2018 was a great example of the way Mike’s approach can pay dividends. He avoids splitting in the spring, and instead relies on reversing and adding supers early to strong colonies to deal with swarming. This year, our crop came from nectar flows in June. Having supers on strong colonies in the spring meant we had excellent honey crop to extract when Autumn came.
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All Photos: Adam Foster Collins
Mike’s method of weighing hives.
First, the outer cover is removed and placed next to the hive stand. A utility scale is placed on the cover. Then the hive is tipped and the scale is slid under the upturned edge of the hive.
Next, the hive is tipped onto the scale and the weight is noted. Colonies consisting of two deeps and a medium (Mike’s standard) should go into winter weighing 155 lbs.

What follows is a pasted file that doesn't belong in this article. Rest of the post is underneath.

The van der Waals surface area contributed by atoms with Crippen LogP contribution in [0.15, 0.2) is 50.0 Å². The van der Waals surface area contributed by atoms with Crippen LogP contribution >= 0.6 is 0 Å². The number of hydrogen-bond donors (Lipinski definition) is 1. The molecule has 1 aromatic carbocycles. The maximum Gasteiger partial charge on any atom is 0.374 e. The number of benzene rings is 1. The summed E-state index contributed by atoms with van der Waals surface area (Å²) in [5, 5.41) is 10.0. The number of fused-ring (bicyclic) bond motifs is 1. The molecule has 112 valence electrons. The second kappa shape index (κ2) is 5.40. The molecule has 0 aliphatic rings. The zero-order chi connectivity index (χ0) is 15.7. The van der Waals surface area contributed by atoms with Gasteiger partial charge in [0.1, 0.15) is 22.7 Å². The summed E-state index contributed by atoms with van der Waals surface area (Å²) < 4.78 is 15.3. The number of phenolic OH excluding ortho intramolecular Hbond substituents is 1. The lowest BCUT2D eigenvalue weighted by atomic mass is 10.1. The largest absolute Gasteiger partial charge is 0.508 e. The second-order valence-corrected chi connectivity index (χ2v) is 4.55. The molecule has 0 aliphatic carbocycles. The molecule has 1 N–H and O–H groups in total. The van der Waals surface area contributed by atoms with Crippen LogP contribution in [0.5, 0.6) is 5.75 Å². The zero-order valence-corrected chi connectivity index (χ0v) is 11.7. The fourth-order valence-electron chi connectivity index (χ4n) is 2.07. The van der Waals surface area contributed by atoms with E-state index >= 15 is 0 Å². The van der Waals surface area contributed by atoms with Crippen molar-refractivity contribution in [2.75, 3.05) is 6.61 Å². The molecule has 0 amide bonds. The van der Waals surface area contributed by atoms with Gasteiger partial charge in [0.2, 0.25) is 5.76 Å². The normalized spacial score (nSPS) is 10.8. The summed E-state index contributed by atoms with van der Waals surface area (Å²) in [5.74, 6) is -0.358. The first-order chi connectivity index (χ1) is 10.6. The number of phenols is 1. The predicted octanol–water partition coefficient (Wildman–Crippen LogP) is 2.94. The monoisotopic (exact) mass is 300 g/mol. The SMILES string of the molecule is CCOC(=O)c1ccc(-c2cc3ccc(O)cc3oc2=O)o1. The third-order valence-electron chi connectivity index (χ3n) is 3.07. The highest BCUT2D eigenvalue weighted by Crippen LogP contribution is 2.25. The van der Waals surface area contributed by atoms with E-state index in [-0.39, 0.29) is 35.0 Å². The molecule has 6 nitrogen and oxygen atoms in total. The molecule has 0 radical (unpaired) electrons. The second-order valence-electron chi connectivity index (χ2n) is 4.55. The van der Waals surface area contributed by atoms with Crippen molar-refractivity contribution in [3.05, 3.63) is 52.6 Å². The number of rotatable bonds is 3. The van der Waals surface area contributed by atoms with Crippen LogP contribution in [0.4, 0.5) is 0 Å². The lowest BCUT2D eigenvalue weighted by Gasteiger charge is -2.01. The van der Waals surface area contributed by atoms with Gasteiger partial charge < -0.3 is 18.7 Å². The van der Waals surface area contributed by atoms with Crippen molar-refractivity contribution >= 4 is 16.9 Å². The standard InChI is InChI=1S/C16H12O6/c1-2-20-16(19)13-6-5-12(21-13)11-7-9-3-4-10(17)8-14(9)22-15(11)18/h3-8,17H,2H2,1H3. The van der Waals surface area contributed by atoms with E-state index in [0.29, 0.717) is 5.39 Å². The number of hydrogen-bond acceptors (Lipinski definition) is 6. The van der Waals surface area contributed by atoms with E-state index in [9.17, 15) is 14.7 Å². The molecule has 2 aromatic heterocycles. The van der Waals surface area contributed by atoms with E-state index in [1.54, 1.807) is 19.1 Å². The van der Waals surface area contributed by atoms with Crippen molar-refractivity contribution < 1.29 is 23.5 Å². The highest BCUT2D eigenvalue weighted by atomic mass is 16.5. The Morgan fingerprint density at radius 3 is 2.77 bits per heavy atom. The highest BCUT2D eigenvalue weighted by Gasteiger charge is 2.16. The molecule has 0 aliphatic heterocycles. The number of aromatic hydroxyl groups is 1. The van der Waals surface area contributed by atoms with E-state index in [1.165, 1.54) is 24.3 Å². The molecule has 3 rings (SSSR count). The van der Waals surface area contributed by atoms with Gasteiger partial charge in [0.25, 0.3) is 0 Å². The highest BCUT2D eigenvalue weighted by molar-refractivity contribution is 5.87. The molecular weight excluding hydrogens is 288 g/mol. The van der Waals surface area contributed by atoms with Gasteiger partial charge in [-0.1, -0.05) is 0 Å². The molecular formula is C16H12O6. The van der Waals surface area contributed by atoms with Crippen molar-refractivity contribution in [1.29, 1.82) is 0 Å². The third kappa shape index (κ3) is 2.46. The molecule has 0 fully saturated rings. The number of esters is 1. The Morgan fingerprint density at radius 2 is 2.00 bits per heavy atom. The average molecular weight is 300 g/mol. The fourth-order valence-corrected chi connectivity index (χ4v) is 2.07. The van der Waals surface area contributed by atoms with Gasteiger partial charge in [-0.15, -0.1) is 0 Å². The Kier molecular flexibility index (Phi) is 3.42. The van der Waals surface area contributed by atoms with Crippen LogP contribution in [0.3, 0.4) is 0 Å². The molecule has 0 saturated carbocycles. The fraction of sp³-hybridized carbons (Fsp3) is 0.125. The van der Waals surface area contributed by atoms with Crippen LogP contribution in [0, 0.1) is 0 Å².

A light colony in the fall needing 50 lb. of feed to reach target weight. 5 cans of sugar syrup are placed next to the hive to be fed. Notice the information on the back of the hive. Hive number 04. On May 21, 2018 the colony had seven frames of brood. The colony made 110 lb. honey for 2018, and weighed 105 lb. in September.
Mike’s method of feeding step 1: The covers are removed and lightly smoked to move the bees down off the top bars.
Step 2: small ‘shims’ are placed across the bars. These keep the cans up and allow bee space under them.
The sticks are spaced to allow room for bees to feed.
Step 3: The cans of syrup (in this case 2, as the hive requires 20 lbs) are placed on the sticks. The bees have room to come up to feed in the space the sticks provide.
Step 4: A ‘feeder super, and empty hive body, is placed over the cans to close them in and keep robbers out.
Step 5: The covers are replaced.
This method allows the bee cluster to warm the syrup and facilitate feeding. This allows us to put specific feed amounts into individual colonies in order to reach specific target weights.
Mike at Berthiaume 2 yard, counting colonies before winter. Many of our mating nucs are wintered here.